This was a great, fun wedding day in West Michigan. It was also my first wedding where the groom wore a kilt, but hopefully not my last! For their ceremony, Samantha and Brandon chose the Weaver House at Pine Bend Park, a very cool venue located in West Olive, MI. The house itself was built in 1901 and features tons of beautiful vintage furniture and gorgeous window light. There’s a veranda surrounding the house and a lovely ceremony space featuring a white arbor atop raised semicircular steps. The reception was held at Brew Merchant in Holland, in their Merchant Hall event space.
Sam’s bouquet held both a photo of her father holding her as a baby and her grandfather’s dog tags.The Weaver House has multiple rooms on the second story that are perfect for brides and grooms getting ready. Elegant surroundings and great window light!Brandon wore traditional Scottish Highland attire, which includes a small knife worn on the calf, called a sgian-dubh, and a sporran, or pouch.
Brandon’s reaction seeing Samantha for the first time was priceless. I love it when I can capture the groom showing genuine emotion!After the ceremony the guests lined up for a bubble exit.Of course, we had to go back to the beautiful setting of the Weaver House for some more portraits before leaving to the reception. The veranda surrounding the house is a nice spot for photos because the roof blocks light from overhead while allowing it to come in from the sides, creating a pleasing pattern of illumination on a person’s face.
When I was inside the house earlier, I noticed the interesting lines of the staircase and decided I wanted to use them in a portrait of the Sam and Brandon. However, as you can see from the following test shot, there was no light on the bride and groom:
By using my off-camera flash from the right side of the frame, I was able to add a very tightly controlled spotlight on the couple, highlighting them in the scene without overpowering the the moody, mysterious lighting on the staircase itself.
After playing with window light and mirrors in the photos above, I gathered everyone in the living room of the Weaver House. I knew the room had great potential for an elegant, dramatic portrait of the wedding party, but the natural light in the space just wasn’t going to get us there. The shots below show what it looked like.
Above on the left, you can see what it would have looked like if I had exposed for my subjects with no added light sources. You can see that it’s a great room with ornate furnishings, and everyone is posed nicely, but the light is quite flat and boring with no real direction to it. Furthermore, the light on the wedding party is the same intensity as the light on the rest of the room, so they don’t stand out visually. The solution was to bring my exposure down to the level shown on in the image on the right. From that starting point, I could add light exactly where I wanted it, and nowhere else.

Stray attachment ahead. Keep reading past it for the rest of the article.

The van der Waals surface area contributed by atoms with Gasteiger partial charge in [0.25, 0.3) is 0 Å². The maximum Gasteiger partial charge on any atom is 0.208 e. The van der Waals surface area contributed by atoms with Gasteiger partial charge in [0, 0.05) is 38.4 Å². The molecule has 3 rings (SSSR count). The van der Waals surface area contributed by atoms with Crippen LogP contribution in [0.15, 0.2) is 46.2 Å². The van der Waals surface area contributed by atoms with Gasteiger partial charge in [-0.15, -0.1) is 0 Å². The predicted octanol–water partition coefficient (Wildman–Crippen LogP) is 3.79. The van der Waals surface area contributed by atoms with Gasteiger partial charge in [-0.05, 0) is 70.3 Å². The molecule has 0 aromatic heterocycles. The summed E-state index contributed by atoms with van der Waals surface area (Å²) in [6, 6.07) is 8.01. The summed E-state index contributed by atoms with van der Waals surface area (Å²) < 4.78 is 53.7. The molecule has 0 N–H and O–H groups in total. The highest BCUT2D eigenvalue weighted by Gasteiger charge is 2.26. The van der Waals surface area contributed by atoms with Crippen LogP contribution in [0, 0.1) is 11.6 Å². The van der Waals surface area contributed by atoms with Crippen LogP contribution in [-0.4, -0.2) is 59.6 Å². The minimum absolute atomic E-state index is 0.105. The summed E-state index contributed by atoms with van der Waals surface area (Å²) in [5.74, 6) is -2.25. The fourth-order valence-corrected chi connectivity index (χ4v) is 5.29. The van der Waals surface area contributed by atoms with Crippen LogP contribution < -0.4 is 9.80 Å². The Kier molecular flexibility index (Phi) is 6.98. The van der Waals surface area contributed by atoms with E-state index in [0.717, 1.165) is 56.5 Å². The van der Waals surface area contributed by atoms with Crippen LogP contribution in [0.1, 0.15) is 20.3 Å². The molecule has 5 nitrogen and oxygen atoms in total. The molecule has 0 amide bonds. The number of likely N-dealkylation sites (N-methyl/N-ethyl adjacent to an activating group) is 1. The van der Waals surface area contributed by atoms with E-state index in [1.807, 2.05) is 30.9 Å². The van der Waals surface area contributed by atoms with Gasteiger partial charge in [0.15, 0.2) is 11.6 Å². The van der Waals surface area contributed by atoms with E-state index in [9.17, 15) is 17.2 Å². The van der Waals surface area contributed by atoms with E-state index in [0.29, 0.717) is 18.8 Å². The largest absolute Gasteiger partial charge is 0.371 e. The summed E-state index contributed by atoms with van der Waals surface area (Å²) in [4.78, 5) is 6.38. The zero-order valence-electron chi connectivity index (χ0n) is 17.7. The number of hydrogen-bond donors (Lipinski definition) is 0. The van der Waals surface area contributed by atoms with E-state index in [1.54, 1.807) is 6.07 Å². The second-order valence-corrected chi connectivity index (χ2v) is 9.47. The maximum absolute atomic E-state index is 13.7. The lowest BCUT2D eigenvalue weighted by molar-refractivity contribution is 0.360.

When I need to photograph a group of people and I want to have complete control over the lighting, I do a “flash composite”. I put my camera on a tripod, and take a series of shots with different lighting in each one, and then blend those photos together in Photoshop afterward. Below you can see the six individual photos that took, one for each person, each with a perfect spotlight on the subject.
By blending those six images seamlessly into one frame, I was able to create a photo with enough detail on the room furnishings to show the elegance of the setting, while keeping the focus of attention on the people in the photo. The final image has a dramatic, slightly surreal quality, almost like a Renaissance painting:After driving to Holland for the reception at Brew Merchant, we took some more photos around the neighborhood before going inside.
The reception featured a game where guests would model a certain type of kiss and the bride and groom had to recreate it, which generated a lot of laughs.
A heavy downpour started during dinner, so I grabbed my umbrellas and asked Brandon and Sam if they were up for doing some quick rain photos. They loved the idea so I ran out side and placed a flash on the sidewalk, right outside the door to the reception so the bride and groom would not have to go more than a few feet. Below you can see the area we were working with.We were outside for less than a minute and the results were well worth the effort! The rain didn’t last long, so it’s a good thing we took advantage of it while it was there.Back inside Merchant Hall, it was time for the formal dances.After the cake cutting, the bride and groom kicked off the open dancing and were soon joined by the guests.Around dusk we stepped out again for a few more portraits.This wedding took place in the midst of Tulip Time in Holland, so I wanted to do a portrait to tell that part of the story. I used one flash to light the bride and groom, and another to illuminate the tulips in the foreground, while balancing both with the light from the sky to show the texture of the clouds.Back inside Brew Merchant, the party continued.
Finally, we closed the night with this romantic night portrait of Sam and Brandon cuddling up next to the candle-lit, exposed brick walls.